Lyonshall is an Ancient Parish in the county of Herefordshire.
Parish church: St Michael and All Angels
Parish registers begin: 1682
Nonconformists include: Independent/Congregational and Wesleyan Methodist.
Parishes adjacent to Lyonshall
Historical Descriptions of Lyonshall
The Imperial Gazetteer of England & Wales 1870
LYONSHALL, a village and a parish in the district of Presteigne and county of Hereford. The village stands 1¼ mile SE of the river Arrow, and 2¼ E of Kington r. station; was once a market-town; and has a post office under Kington. The parish comprises 4,658 acres. Real property, £7,046. Pop., 960. Houses, 223. The property is much subdivided. The manor belonged to the Marburys; passed to the Devereuxs, Sir Stephen de Ebroicis, and the Touchets; and belongs now to Lady Langdale. Moor House is a chief residence. A castle, said to have been built by William Rufus, stood at the village, and is now represented by some ivy-clad remains. Limestone for building is quarried, and bricks and tiles are made. The living is a vicarage in the diocese of Hereford. Value, £350. Patron, the Bishop of Worcester. The church is ancient, was probably connected with the castle, has a tower, contains several monumental tablets, and was recently in disrepair.
Source: The Imperial Gazetteer of England & Wales [Wilson, John M]. A. Fullarton & Co. N. d. c. [1870-72].
Leonard’s Gazetteer of England and Wales 1850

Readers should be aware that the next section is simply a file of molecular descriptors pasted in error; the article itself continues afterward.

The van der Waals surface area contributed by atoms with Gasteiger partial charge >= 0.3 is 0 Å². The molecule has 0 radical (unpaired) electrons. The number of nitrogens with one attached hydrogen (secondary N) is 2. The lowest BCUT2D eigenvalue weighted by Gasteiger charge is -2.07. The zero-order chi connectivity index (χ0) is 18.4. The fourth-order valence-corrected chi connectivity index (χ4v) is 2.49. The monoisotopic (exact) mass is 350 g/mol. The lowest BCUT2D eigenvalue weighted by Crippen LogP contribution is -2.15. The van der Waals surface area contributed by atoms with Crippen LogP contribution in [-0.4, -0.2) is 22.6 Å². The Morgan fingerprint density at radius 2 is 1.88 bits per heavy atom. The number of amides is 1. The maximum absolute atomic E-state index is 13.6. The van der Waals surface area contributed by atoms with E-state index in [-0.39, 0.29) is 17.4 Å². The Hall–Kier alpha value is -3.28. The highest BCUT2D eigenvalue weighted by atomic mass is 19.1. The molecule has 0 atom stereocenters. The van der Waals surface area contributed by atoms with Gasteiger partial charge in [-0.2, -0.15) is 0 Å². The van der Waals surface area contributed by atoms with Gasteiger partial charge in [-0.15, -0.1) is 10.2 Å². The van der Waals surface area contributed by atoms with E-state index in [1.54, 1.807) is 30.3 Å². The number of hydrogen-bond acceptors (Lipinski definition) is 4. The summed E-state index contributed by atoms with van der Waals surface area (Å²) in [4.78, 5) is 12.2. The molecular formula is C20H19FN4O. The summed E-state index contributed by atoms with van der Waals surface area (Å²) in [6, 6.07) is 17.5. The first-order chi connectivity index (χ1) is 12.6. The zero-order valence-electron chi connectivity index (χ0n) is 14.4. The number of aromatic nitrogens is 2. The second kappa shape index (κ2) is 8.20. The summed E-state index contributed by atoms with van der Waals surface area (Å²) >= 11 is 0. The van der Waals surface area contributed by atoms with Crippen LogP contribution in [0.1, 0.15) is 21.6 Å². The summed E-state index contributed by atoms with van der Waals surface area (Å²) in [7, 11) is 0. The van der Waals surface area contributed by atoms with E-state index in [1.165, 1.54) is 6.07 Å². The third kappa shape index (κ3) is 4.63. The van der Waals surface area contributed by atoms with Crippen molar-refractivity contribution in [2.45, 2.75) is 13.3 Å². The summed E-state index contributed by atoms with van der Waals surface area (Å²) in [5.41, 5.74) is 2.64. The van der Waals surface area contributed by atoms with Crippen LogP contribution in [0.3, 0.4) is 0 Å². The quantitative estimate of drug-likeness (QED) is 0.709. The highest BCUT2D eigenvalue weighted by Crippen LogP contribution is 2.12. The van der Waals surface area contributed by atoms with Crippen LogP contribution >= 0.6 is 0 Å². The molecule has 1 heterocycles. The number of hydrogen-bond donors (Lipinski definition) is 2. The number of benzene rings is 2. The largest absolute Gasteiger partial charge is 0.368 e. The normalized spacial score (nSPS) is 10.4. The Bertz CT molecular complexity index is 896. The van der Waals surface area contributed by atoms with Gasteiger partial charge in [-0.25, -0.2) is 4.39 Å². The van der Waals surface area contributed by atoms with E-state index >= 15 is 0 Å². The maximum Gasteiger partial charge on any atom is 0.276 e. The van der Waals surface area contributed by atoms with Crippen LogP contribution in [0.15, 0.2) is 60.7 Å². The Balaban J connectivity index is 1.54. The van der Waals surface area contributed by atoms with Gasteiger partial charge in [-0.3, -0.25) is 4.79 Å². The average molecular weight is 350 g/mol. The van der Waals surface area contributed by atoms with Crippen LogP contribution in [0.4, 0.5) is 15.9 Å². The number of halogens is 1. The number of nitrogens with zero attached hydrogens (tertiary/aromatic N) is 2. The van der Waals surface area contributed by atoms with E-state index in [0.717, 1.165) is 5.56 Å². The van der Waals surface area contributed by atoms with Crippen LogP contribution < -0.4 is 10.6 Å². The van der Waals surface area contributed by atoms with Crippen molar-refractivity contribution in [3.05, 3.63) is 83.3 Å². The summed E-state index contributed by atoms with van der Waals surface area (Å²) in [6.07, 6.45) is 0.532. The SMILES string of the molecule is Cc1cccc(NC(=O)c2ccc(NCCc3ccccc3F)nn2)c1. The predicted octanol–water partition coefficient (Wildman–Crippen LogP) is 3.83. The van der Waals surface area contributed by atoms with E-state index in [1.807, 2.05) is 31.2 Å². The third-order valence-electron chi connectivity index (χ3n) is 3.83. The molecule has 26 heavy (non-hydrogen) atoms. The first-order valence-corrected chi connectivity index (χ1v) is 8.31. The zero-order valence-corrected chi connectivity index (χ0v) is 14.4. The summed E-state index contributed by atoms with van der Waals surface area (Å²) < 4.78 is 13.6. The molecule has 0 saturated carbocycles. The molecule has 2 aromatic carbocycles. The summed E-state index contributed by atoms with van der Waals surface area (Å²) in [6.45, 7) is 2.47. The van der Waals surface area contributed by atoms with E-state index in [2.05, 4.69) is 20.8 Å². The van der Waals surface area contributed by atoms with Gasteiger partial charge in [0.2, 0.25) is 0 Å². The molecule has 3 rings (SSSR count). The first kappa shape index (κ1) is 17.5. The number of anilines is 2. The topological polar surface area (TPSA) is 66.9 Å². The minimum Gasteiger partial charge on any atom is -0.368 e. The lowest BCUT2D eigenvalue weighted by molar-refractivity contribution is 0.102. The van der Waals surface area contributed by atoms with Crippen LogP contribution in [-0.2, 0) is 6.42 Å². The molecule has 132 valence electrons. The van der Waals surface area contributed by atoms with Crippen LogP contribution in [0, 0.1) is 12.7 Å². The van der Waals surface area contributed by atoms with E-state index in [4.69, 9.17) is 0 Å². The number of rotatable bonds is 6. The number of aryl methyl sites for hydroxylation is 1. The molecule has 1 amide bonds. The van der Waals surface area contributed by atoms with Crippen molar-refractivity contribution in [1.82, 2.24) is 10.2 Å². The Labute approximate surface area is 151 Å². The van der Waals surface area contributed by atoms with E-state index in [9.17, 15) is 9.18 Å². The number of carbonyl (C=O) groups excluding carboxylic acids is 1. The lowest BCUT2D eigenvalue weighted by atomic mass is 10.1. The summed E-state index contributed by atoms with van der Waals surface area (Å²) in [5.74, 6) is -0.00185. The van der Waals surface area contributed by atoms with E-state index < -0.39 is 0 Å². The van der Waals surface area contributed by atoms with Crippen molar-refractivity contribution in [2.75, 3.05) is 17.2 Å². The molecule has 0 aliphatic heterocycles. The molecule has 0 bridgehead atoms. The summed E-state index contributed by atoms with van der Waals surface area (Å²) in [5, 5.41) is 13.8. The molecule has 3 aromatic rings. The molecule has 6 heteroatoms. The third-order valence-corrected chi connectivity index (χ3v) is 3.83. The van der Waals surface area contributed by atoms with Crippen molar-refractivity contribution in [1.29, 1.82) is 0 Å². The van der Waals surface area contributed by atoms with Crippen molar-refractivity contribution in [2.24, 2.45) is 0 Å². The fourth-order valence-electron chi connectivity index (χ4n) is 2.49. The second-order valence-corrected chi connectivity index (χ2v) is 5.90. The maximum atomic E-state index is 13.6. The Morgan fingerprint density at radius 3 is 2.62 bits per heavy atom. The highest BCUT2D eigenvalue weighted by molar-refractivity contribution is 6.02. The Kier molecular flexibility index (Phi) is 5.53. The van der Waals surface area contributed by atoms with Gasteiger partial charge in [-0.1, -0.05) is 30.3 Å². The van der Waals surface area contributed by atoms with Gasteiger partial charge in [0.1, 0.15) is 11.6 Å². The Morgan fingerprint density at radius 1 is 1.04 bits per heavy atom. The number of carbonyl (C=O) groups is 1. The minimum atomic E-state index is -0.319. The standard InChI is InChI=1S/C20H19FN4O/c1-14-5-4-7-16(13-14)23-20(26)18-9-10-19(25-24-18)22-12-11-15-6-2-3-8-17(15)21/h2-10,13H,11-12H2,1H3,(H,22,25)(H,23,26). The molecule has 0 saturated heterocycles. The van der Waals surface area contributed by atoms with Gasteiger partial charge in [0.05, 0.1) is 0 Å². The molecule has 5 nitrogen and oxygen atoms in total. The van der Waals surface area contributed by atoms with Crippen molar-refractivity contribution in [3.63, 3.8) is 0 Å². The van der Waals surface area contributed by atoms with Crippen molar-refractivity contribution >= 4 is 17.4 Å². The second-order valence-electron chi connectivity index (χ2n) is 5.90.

Lyonshall, 3m. S.E. Kington. P. 912
Source: Leonard’s Gazetteer of England and Wales; Second Edition; C. W. Leonard, London; 1850.
A Topographical Dictionary of England 1831
LYONSHALL, a parish in the hundred of Stretford, county of Hereford, 2½ miles (E. S. E.) from Kington, containing 896 inhabitants. The living is a discharged vicarage, in the archdeaconry and diocese of Hereford, rated in the king’s books at £6. 10. 7½., and in the patronage of the Bishop of Hereford. The church is dedicated to St. Michael. Here are the remains of a moated castle, which, in the early part of the reign of Henry III., belonged to Sir Stephen de Ebroicis, then lord of the manor and castle, on the site of which a curious antique ring was found. A railway passes through this village, in its course from Brecon, to the lime kilns in the parish of Old Radnor. A court leet is held here. The parish is bounded on the north by the river Avon.
Source: A Topographical Dictionary of England by Samuel Lewis 1831
- County: Herefordshire
- Civil Registration District: Presteigne
- Probate Court: Court of the Bishop of Hereford (Episcopal Consistory)
- Diocese: Hereford
- Rural Deanery: Weobley
- Poor Law Union: Kington
- Hundred: Stretford
- Province: Canterbury